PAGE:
Flour, eggs, butter, sugar, a decoration or two… if only shopping for a sponge cake’s ingredients was as simple as following the recipe. Home bakers typically have to traipse to multiple parts of the store to get what they need. Too often, ingredients are piled high like commodities. Supermarkets, for the most part, appear immune to Bake Off fever.

We think it’s time that changed. The home baking fixture should be a destination in supermarkets. So we’ve asked retail design agency Sherlock to reinvent the home baking aisle. Here’s what they’ve cooked up…

Welcome to home baking heaven, with everything a budding Mary Berry needs to knock up a showstopper within easy reach. “The home baking aisle is typically massive and bitty,” says Tony Lock, MD of Sherlock.

“It’s the packaging of the products that does all the hard work at the moment. It’s time the fixture started doing more. It has to be exciting and keep drawing people in. Many retailers have been lax; to realise the full potential of the category there has to be theatre. People need to want to spend time here.”

Sherlock’s concept has theatre in abundance. Shoppers can weigh out their own ingredients and take them away in their own resusable packaging at the Cup of Sugar bay, allowing retailers to score points by cutting down on packaging and giving shoppers a closer connection with the products. 

Bold, dark colours for PoS signage contrast with the typically pastel colours of home baking’s biggest brands, while brick tiling and brushed steel effect fixtures give a hat tip to the finishes typically used in professional kitchens. 

Lock says it was a conscious decision not to adopt the retro look espoused by the Great British Bake Off, which is filmed in a marquee wrapped in chintzy bunting and gingham fabrics.

“It’s quite dangerous to go down that distressed homa baking and bunting look,” he says. “I don’t how long the category can keep trading on that look. We wanted to go with something with a bit more longevity.” 

Sherlock has certainly brought the sector into the digital age with its #MyBakes concept, an interactive display that invites shoppers to share their creations via social media. Winning creations would be shown on screens in store and be in with a chance of winning a prize. 

“Baking has always been competitive, what with WI baking contests and the like… This concept updates that tradition and helps build community…”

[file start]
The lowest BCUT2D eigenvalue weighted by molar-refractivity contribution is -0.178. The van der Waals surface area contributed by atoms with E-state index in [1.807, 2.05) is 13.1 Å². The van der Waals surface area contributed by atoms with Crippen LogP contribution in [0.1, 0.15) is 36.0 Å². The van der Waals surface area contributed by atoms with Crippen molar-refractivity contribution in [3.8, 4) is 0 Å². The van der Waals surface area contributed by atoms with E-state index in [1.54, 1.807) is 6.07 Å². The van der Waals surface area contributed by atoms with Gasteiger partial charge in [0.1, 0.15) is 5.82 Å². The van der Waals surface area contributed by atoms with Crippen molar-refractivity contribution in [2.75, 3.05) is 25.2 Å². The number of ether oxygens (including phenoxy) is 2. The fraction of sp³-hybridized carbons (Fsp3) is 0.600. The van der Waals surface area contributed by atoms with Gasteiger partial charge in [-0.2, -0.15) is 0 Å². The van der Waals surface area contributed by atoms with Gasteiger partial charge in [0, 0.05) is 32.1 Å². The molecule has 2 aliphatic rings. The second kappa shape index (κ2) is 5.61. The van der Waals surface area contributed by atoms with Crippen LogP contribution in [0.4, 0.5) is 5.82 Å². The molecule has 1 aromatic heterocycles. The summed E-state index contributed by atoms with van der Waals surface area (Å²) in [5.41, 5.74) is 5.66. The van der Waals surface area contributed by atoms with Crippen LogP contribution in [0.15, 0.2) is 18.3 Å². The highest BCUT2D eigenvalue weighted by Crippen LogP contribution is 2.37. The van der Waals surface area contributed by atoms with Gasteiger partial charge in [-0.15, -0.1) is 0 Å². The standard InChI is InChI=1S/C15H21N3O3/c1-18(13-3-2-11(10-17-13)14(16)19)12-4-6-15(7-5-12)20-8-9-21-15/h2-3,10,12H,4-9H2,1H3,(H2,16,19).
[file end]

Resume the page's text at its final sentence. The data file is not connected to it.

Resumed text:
“If you think about it, baking has always been competitive, what with WI baking competitions, summer fetes and so on,” says Lock. “This just updates that tradition and helps build community around the fixture and among a retailer’s customers.” 

Bakers are also getting more discerning, with premium ingredients that can demonstrate genuine provenance enjoying growing sales. To tap this trend, Sherlock has developed the Cooks’ Ingredients bay to showcase products from around the world and make it easier for shoppers to distinguish one product from another. 

Sherlock’s Alternatives bay, meanwhile, is a nod to the growing demand for gluten and other allergen-free ingredients. “The free-from aisle is still very much perceived as the ’allergy aisle,’” says Lock. “We wanted to move away from that. It’s partly about location but it’s also about the language you use and the products you offer. The Something Special bay is about bringing a more premium offering to free-from baking.” 

In a move reminiscent of Sainsbury’s Little Twists campaign, which encourages shoppers to try using new ingredients in classic dishes (such as chorizo in lasagne), Sherlock has developed its Cake of the Week fixture, bringing everything that’s needed to cook a given cake together in one bay. 

“There’s a huge opportunity in cross-merchandising in the home-baking category…  it is often a massive under-achievement in grocery. Our concept helps address that.”

“There’s a huge opportunity in cross-merchandising in the home-baking category,” says Lock, pointing to the recipe card, parchment and other products that share the fixture with the more typical ingredients.There’s even a freshly baked cake, allowing shoppers to buy a slice before they try it at home. “Cross-merchandising is often a massive under-achievement in grocery. This helps address that.”

Baking is fun, adds Lock; so should shopping for it. “That’s why we came up with the pick ‘n’ mix display for cake decorations,” he explains. “It would allow retailers to cut down on packaging and bring the products to life a bit. I know if I went somewhere like this with my daughter we’d never get away from it.”

And, as we know, the longer a shopper spends in an aisle, the more they’re likely to spend. 


In partnership with… 

Sherlock Studio is a retail & graphic design consultancy with an in-depth appreciation of the food & drink retail space, as well as the foodservice environment. Collectively, our team holds decades of experience in strategic design & industry insight. Our holistic approach to client briefs ensures the best possible Return on Investment.http://sherlockstudio.co.uk / @sherlockstudio.